House Budget Committee Chairman Paul Ryan said Congress needs to "move the debate from billions in spending cuts to trillions" when he unveiled his budget this week. He's right. The American people clearly support reducing spending. Our next task is to convince them why sweeping reforms and larger savings are needed.
Key elements of Ryan's plan would essentially turn Medicaid into a state-based block-grant program and apply a premium-support model to Medicare (for those now under 55). While there is plenty of room for debate on the specifics, what should be beyond debate is the need for drastic change.
The American people want to hear the truth: Our health-entitlement programs -- Medicare and Medicaid -- are hemorrhaging taxpayer dollars, and threatening our nation's future. According to the Congressional Budget Office, "the single greatest threat to budget stability is the growth of federal spending on health care."
The Government Accountability Office has estimated the federal 75-year fiscal gap -- the difference between anticipated tax receipts and government spending -- is a staggering $76.4 trillion, or more than five times our current national debt. Entitlement spending alone accounts for more than 80 percent of that debt.
Broad health-entitlement reform is a necessity, not a choice. As Federal Reserve Chairman Ben Bernanke told Congress earlier this year, at some point the rest of the world will simply stop loaning us money if our debt continues to skyrocket. When that happens, our safety net -- and our economy -- could collapse. The time to make these choices is now.
Medicare and Medicaid already burn through one in five federal tax dollars -- and taxpayers lose an estimated $100 billion a year to waste, fraud and abuse in the two programs. To put that staggering figure in perspective, the annual average cost of the wars in Iraq and Afghanistan is about $115 billion.
Even more troubling is these broken programs often deliver substandard care for patients. Nearly half of physicians don't accept Medicaid patients because the reimbursement rates are so low. Not surprisingly, patients on Medicaid have poorer health outcomes, higher rates of infant mortality and more complications after major surgery than individuals with no health insurance at all.
Medicare is often perceived as popular, but millions of seniors still have care delayed or denied because they can't access a physician. The government-run Medicare payment process creates perverse incentives through a dizzying array of billing codes that often overpay for specific tests, but underpay for primary care.
By default, the complexity of this government-run process puts politicians and bureaucrats in charge of deciding how much doctors get paid for their services and what services are covered.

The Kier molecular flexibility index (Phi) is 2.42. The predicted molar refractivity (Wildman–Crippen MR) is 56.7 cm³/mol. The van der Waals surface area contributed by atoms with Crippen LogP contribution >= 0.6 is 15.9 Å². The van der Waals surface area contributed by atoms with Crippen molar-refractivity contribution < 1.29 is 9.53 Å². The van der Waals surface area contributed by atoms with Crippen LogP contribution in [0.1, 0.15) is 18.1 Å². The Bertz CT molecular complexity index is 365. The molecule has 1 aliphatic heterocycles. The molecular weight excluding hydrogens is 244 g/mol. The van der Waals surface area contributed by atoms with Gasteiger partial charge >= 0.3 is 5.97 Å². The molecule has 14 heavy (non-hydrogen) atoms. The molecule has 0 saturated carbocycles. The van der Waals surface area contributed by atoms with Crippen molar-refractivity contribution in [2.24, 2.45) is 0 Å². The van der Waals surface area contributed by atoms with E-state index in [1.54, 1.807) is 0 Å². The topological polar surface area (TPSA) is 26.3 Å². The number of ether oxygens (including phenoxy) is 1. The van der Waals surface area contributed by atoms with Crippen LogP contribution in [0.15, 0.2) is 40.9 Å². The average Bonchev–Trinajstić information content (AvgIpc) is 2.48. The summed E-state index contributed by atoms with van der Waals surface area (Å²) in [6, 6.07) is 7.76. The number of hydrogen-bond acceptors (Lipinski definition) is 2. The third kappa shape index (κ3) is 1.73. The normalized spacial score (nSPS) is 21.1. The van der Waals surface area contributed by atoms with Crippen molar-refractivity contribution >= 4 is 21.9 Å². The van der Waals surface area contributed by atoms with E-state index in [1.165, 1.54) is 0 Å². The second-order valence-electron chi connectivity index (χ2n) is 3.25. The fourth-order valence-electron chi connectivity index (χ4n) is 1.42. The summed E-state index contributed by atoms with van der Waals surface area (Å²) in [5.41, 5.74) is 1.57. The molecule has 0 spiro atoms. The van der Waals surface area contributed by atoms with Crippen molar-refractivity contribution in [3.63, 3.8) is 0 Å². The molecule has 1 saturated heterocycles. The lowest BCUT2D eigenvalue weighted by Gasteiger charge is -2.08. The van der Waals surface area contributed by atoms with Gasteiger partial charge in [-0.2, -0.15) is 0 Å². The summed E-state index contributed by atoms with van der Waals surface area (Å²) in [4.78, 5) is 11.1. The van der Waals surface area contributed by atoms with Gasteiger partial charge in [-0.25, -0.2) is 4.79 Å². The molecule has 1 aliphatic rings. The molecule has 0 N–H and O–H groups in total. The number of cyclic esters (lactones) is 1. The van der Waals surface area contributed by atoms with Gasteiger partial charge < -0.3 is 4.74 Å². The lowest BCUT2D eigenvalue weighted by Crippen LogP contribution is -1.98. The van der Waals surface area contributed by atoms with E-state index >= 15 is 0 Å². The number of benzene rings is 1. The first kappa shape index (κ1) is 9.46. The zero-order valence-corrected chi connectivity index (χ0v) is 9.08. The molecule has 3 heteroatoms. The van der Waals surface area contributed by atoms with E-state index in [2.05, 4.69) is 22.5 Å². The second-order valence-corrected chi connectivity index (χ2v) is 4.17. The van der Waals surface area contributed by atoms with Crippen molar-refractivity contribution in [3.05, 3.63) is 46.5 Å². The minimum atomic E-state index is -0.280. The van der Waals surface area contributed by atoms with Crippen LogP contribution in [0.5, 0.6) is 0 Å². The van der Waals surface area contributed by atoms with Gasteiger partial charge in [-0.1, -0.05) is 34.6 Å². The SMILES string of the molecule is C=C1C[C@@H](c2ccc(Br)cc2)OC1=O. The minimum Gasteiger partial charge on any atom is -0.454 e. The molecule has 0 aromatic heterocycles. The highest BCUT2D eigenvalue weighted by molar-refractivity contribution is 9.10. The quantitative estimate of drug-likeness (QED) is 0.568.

Unfortunately, the 2009 health "reform" law made the unaffordable status quo even worse, by double-counting illusory Medicare cuts and enrolling 16 to 24 million Americans into Medicaid. Even worse, the unpopular partisan law created two new entitlement programs -- a long-term care program and an insurance subsidy program.
It's no surprise that a recent poll found that only 11 percent of Americans believe the overhaul will reduce the deficit. The American people know the law is a budget-buster.
Chairman Ryan deserves credit for telling the American people the truth about our runaway health spending and for putting forward real solutions. His plan repeals the wrong-headed health law and replaces it comprehensive reforms. Medicaid's safety net for the poorest patients would be strengthened by transitioning to a block grants that empower states to provide care in a more efficient and cost-effective manner.
His plan would save Medicare by reforming the program to ensure its continued existence for current and future beneficiaries. Medicare would be transitioned in coming years, giving all beneficiaries a high-quality private plan like members of Congress enjoy. This approach largely mirrors bipartisan proposals put forward by former CBO Director Alice Rivlin, and by the Breaux-Thomas Medicare commission.
If Congress is serious about preserving economic prosperity and freedoms for the next generation, we must change course. Purveyors of conventional wisdom have long argued that structural reforms to Medicare and Medicaid are too risky politically. Yet, the greater risk is to toss away our country's future by continuing down our present path. The time to start the conversation about reforming these entitlements is now.